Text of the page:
It is an unfortunate reality that even the best photographic equipment can fail during use, particularly when subjected to the rigours of worldwide travel. Problems are impossible to anticipate but a few simple precautions can reduce the likelihood of complete disaster. Firstly, make sure you leave home with fully-working equipment. Expensive cameras should be serviced at reasonable intervals, the frequency of checks being dependent on where and how much the equipment is used. In the case of modestly-priced equipment it is probably cheaper to replace items as they fail. Secondly, choose well-built gear if results are important. Professional equipment is usually more robust and consequently has a better chance of surviving heavy use and rough journeys. Thirdly, take care of the most fragile and vulnerable items by packing, handling, cleaning and maintaining them properly. Aim to keep them dry, reasonably cool, and free from dust and excessive vibration. Finally, if you do suffer equipment failure in a remote area, there is not much that can be done about it. Carry at least one spare compatible body as insurance. If you happen to be in Japan, and find yourself standing outside the Nikon service department, the situation is obviously different. However, reliable camera repair facilities are few and far between across much of the globe.
In rainy or dusty conditions it is easy to use a plastic bag to protect a camera and lens. Cut a circular hole in the base of a zip-loc bag and push the lens through it so that it protrudes slightly. Screw in a UV filter and attach a lens hood before taping the edges of the hole to the lens or hood. The bag can then be zipped up and provides more or less reliable waterproofing and dust-proofing. Most controls can be seen and operated through the transparent plastic of the bag.
Salt water is particularly corrosive and damaging, particularly when combined with sand. The evaporation of small droplets of salt water leaves tiny salt crystals which can be removed from exposed metal surfaces by rubbing with a clean handkerchief. This should be done at the end of each day. Sand, particularly the tiny but highly abrasive particles of silica commonly found in sand and volcanic dust, can also damaging moving parts and even scratch lenses. When working in environments of this type it is therefore important to blow rather than wipe away any airborne deposits. It may even be worth investing in a professionally-made waterproof cover or even a waterproof camera.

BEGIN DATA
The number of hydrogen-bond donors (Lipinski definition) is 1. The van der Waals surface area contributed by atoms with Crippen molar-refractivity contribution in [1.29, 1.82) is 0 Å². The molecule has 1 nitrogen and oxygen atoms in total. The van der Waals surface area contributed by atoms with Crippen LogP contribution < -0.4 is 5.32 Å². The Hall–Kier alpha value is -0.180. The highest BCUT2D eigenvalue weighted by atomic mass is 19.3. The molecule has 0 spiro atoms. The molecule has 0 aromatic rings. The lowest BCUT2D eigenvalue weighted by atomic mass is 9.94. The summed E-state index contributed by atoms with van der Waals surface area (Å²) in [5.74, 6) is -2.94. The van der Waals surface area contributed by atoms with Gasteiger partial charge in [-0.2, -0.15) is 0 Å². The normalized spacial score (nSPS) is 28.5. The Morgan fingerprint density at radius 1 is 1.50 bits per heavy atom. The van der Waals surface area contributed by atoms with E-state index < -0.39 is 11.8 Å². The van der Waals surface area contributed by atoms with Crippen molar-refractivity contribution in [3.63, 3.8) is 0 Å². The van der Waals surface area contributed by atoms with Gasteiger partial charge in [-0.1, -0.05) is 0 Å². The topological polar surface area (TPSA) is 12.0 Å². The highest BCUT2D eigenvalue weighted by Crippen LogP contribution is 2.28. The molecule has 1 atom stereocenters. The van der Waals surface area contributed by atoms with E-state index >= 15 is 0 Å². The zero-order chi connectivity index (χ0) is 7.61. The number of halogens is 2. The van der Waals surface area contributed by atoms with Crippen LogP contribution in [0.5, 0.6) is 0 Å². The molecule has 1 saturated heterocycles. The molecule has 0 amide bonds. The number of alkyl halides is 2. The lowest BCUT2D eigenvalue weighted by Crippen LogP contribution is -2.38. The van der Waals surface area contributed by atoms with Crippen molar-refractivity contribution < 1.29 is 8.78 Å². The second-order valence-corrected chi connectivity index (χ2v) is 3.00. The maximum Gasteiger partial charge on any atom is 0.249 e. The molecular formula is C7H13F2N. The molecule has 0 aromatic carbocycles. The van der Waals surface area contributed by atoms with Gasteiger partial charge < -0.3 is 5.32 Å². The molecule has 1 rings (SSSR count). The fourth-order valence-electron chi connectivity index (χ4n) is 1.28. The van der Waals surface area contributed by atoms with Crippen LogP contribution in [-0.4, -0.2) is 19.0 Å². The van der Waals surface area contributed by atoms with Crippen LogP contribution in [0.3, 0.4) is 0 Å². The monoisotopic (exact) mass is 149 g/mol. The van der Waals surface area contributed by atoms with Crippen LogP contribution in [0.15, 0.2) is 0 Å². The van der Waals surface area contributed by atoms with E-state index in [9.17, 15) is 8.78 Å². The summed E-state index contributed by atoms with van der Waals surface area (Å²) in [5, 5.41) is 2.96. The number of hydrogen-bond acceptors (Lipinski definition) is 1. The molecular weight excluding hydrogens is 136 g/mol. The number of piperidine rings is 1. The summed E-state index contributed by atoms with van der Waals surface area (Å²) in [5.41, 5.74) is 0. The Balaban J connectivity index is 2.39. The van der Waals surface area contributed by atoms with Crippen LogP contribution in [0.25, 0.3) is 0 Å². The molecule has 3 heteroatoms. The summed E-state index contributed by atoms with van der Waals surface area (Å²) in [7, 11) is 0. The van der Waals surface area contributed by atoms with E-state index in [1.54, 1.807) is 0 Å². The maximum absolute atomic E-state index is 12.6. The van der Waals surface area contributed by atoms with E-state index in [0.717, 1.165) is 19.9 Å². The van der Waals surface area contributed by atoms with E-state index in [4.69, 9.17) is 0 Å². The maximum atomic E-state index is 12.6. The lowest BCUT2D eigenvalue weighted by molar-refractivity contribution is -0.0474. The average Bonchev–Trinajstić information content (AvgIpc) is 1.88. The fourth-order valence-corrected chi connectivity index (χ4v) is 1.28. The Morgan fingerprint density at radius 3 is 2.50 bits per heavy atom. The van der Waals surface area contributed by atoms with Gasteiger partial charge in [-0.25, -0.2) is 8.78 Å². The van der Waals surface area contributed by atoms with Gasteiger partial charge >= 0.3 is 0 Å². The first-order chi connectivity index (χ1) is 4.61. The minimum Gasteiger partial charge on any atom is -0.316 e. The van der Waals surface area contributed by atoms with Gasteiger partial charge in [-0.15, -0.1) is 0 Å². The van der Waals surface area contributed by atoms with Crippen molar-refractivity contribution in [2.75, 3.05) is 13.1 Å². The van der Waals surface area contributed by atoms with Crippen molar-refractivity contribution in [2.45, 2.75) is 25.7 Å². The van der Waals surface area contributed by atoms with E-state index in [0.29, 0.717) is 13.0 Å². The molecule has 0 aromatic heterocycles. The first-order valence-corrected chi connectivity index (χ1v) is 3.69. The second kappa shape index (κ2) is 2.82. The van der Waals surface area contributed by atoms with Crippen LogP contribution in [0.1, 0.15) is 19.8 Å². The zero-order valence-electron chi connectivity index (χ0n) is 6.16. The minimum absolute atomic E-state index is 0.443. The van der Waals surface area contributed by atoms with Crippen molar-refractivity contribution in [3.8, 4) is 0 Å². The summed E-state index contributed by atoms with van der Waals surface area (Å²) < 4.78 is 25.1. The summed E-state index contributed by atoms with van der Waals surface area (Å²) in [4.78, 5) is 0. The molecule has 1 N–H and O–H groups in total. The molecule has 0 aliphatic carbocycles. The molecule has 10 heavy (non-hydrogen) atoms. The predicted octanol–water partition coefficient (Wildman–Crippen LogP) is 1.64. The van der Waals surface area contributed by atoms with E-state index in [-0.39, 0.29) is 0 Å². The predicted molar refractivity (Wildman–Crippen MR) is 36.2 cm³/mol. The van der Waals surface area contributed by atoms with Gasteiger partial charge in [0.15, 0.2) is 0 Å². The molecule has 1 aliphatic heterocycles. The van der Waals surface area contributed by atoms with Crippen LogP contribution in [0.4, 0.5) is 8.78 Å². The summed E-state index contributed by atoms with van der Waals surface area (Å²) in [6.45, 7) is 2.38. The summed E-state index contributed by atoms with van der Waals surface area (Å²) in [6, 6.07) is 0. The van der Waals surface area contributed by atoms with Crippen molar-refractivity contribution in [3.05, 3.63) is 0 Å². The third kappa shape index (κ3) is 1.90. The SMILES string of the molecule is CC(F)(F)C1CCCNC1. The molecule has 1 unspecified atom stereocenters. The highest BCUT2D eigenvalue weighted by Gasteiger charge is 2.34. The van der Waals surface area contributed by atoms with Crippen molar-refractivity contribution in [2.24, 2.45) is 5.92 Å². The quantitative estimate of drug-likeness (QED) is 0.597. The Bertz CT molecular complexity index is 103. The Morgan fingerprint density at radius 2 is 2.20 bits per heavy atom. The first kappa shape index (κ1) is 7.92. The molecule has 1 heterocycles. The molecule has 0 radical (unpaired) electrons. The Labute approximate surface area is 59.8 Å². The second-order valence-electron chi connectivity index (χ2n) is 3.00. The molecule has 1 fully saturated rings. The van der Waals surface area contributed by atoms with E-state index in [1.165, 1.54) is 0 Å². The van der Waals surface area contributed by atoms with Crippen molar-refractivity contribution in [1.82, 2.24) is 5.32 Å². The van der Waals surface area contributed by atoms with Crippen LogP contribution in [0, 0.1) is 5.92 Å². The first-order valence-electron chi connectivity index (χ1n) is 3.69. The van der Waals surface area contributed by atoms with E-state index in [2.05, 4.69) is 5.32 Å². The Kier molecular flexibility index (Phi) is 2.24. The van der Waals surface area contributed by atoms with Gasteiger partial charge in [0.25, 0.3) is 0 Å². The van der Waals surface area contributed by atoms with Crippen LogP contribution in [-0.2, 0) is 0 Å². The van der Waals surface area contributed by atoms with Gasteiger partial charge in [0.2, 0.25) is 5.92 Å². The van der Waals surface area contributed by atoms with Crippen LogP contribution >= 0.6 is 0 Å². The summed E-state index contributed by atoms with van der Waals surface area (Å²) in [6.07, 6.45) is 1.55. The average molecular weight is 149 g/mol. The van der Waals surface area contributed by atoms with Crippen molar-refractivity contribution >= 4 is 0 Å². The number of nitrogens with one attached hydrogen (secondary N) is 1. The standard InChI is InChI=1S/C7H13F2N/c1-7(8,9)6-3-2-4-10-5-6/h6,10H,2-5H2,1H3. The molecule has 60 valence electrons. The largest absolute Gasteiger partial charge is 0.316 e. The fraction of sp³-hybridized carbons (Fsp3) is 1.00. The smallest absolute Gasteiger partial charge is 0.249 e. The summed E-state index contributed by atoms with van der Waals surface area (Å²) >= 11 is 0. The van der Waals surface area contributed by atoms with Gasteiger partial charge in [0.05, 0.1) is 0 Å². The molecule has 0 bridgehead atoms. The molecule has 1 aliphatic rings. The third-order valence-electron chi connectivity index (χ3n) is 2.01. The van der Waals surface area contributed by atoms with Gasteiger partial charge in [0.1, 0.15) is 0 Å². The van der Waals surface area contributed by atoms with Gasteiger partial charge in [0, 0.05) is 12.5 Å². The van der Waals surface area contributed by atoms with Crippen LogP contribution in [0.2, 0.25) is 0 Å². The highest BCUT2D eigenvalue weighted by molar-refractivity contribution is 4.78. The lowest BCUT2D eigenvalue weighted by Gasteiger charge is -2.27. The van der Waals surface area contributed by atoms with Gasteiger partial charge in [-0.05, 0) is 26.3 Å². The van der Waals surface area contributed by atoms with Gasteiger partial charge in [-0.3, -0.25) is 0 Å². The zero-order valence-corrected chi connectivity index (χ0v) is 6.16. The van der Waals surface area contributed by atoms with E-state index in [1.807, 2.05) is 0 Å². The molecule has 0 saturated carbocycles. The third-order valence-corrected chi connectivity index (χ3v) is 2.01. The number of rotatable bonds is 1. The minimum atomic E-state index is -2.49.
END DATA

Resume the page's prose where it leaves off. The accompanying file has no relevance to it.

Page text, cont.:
Dust will inevitably find its way on to a sensor of a digital camera, and will appear in images as black spots which take time and effort to remove. The adoption of good working practices can significantly reduce the frequency with which the dust removal process becomes necessary. The first consideration is to prevent the ingress of dust as far as possible. Lens changes should routinely be undertaken with the camera facing downwards so that dust and other small particles fall away from the sensor, and should be avoided altogether in dusty environments. The rear element of each lens should also be kept scrupulously clean. This does not only prevent flare and improve image quality but also reduces the transfer of dust from lens to sensor. Also, keep the inside of your camera bag clean. Dust accumulates at the bottom and is then transferred to the equipment as you travel. Clean it out with a vacuum cleaner before leaving home.
A sensor should ideally be cleaned by the relevant camera manufacturer, but this may be expensive and impractical. When travelling the best option is to use an air blower or sensor cleaning kit. Blower brushes can deposit more dust than they remove, and cans of compressed air are too violent and tend to introduce water droplets. Sensors should not be touched with fingers or rubbed with cloths, and must not come into contact with lens-cleaning fluid. Do not attempt to clean a sensor in a dusty environment as more dust will inevitably be introduced. Just put up with what you have until a suitably clean environment is available, and accept that images may have to be spotted later on.